When, after the war was over, a Truth Commission was created, some of our mem-bers collaborated interviewing victims and as advisors for the redaction of the final report.

Dr. Max Hernández has had a very important role as technical secretary of an institution of historical and political relevance in our country:  The Acuerdo Nacional, an or-ganism created by law in 2002, on occasion of the return to democracy after the fall of Fujimori’s dictatorship, in order to promote dialogue and create consensus around dif-ferent national problems, with the aim of preserving democratic governance.

The SPP has a longtime vocation for promoting mental health of communities in diffi-cult conditions of poverty and violence.

Some forty years ago, Matilde Caplansky created CEDAPP (Centro de Desarrollo y Ase-soría Psicosocial), an institution aimed at the prevention and treatment of emotional problems of children, adolescents, and families of underprivileged backgrounds.

In 1989, Bibiana Maza almost singlehandedly founded La Casa de la Familia: a wel-coming space where children and their parents or adult caregivers can go to play and be listened by a group of analysts or therapists in order to facilitate good encounters. The work of this institution has extended to the Lima Maternity and the childcare insti-tute Puericultorio Pérez Araníbar.

Many other members have created and participate in projects oriented to the preven-tion of violence and promotion of human rights in our communities.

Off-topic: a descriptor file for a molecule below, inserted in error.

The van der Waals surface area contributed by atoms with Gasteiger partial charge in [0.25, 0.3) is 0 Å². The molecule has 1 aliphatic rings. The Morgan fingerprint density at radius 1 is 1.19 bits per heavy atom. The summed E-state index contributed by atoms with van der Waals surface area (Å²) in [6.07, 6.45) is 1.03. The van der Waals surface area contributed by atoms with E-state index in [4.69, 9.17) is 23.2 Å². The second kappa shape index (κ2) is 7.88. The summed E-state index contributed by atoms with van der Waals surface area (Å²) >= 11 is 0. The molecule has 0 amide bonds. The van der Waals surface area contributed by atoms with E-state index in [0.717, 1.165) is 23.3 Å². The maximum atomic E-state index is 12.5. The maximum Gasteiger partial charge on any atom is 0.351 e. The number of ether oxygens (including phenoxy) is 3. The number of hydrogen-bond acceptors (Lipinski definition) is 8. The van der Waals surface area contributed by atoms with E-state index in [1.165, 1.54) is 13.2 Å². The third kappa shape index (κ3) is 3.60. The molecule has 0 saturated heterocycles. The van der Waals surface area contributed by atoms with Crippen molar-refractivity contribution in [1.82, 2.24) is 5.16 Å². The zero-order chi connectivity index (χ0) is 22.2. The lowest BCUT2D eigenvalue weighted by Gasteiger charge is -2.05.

Something we are very proud of is our project Psicólogos Contigo, for which the SPP received the President´s award at the London congress this year. This is an association led by us that includes seven other institutions dedi-cated to psychotherapeutic practice, plus the Catholic University of Peru.  It started in response to an emergency: the floods caused by “El Niño Cos-tero” climatic phenomenon in 2017, when entire populations lost their homes.  The aim was to give emotional support to the victims, children in particular. We have created work materials (notebooks) where children and their teachers can elaborate on their traumatic experiences.  We have reached 1750 children this way. Our organization is opening new areas of work:  Starting this February we will start working at the childcare institute Puericultorio Pérez Araníbar with children 0 to 7 years old, and their care-takers. For this project we received the president’s award IPA in the Com-munity at the London congress 2019. Here is a picture of our president, Maria Pia Costa, receiving the award from Virgina Ungar. 
 

The next congress of the Peru Psychoanalytic Society will take place the last weekend of May this year.  Its title is Sexuality, Gender and Psychoanalysis:  Transformations in society. We will welcome three outstanding guests:  Femi-nist, psychoanalyst and scholar Juliet Mitchell, the chair of the IPA Commit-tee on Sexual and Diversity Studies Marco Posadas, and the founder and former director of the Gender Identity Development Service at the Tavistock Centre, Domenico De Ciegle.  Because clearly these issues need to be discussed from different perspectives, we have also invited several aca-demics and activists from different fields and disciplines, and our members and candidates are very busy preparing their papers. We are looking for-ward to a very fruitful inter-dialogue.  Should you be interested, you are most welcome!  

 


 


Pilar Gavilano
Vice-president Perú Psychoanalytic Society